Dealing With Diabetes Complications

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Diabetic neuropathy is a serious complication of diabetes that often goes untreated. The condition occurs when high blood glucose injures nerves throughout the body. Neuropathy occurs most commonly in the legs and feet. Can this nerve damage be reversed? Here’s what patients need to know about diabetic neuropathy and decompression surgery.

City Place Surgery Can Nerve Damage In The Foot Be Reversed Decompression Surgery And Diabetic Neuropathy

Is the condition reversible?

The nerve damage from diabetes is not entirely reversible. However, patients do have treatment options to help manage symptoms. Patients who have neuropathy should focus on regulating blood sugar. These people should also check feet daily for signs of new blisters, sores, or signs of infection. Additionally, patients may consider decompression surgery.

Surgical options for neuropathy

Decompression surgery for neuropathy works similarly to carpal tunnel surgery. During the procedure, the physician will determine which nerve is causing pain. Then the surgeon preserves the nerve by expanding the surrounding area, releasing pressure on the nerve. Typically, this operation is done on an outpatient basis, meaning patients can return home the same day.

What to expect after surgery

While patients can return home the same day of surgery, there is still a recovery process. Patients will need to stay off the affected foot for at least a week after surgery. Most people benefit from having someone at home to help with everyday tasks during the week of recovery. Wait to engage in normal activity levels until the surgeon has provided clearance.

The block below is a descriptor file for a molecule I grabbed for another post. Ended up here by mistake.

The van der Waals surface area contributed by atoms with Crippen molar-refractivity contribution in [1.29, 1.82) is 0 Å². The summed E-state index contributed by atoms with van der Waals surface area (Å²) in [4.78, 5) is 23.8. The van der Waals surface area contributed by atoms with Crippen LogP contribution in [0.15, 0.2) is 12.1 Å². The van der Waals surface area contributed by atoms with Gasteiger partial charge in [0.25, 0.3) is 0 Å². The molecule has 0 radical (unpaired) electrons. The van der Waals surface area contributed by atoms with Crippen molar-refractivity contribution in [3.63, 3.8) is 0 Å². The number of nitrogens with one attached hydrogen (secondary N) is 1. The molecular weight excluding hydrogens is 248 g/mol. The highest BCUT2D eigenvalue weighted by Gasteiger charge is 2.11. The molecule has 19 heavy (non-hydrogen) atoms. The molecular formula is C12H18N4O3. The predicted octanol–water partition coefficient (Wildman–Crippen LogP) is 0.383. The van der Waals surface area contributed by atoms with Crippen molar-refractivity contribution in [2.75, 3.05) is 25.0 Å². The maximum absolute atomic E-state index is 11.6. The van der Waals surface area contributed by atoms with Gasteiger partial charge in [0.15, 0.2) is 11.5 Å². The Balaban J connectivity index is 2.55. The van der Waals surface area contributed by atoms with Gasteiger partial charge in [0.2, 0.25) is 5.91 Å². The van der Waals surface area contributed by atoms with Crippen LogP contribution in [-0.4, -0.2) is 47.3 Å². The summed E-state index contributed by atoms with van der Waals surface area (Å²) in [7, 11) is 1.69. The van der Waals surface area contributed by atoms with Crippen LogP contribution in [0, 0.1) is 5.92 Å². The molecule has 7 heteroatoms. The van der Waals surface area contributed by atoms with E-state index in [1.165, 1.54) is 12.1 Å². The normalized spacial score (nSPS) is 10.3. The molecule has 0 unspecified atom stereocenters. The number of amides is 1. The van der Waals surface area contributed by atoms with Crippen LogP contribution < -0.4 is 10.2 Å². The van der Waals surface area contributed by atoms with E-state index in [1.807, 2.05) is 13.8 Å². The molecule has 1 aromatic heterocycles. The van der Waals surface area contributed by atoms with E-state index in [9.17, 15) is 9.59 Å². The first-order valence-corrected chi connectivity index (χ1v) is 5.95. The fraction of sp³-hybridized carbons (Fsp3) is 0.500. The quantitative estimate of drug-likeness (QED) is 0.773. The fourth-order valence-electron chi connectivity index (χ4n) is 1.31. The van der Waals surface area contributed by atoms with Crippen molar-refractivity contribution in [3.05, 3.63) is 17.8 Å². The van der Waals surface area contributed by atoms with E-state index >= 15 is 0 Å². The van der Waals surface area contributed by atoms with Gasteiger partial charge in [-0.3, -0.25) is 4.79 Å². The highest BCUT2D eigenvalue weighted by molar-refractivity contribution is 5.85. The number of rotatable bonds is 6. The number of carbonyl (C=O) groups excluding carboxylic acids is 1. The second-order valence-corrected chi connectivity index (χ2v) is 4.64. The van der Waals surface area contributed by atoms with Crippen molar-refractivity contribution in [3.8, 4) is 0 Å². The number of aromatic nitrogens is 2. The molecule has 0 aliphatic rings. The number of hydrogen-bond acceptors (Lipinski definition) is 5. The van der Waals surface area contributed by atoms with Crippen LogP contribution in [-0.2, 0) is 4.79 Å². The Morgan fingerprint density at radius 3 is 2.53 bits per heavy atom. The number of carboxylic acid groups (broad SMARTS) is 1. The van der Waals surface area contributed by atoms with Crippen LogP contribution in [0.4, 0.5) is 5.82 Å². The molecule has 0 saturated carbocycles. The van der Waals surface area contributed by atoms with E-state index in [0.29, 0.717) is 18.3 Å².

When to consider decompression

As with most surgeries, patients should try more conservative treatments before electing to have a decompression procedure. These treatments can include pain management or pain medication to manage symptoms. Because patients with neuropathy have reduced sensation in the legs and feet, patients need to check the feet every day for wounds.

Risks of neuropathy

Without treatment, diabetic neuropathy can lead to serious health complications. If patients don’t notice new cuts or sores, wounds can quickly turn into infections. Diabetic neuropathy can also lead to joint damage, swelling, numbness, urinary problems, and digestive issues.

Treat your feet well

Everyone who has diabetes should follow proper foot care guidelines. Some best practices for diabetic foot care include:

  • Checking the feet daily for blisters, bruises, or cuts
  • Keeping the feet clean and dry
  • Trimming toenails carefully and straight across
  • Wearing clean, dry socks
  • Wearing shoes that fit well

What to do for nerve damage

Patients who have a diabetes diagnosis should speak with a doctor about preventing neuropathy. Those who already have nerve damage should ask about treatment options. In some cases, decompression surgery may be the best treatment.

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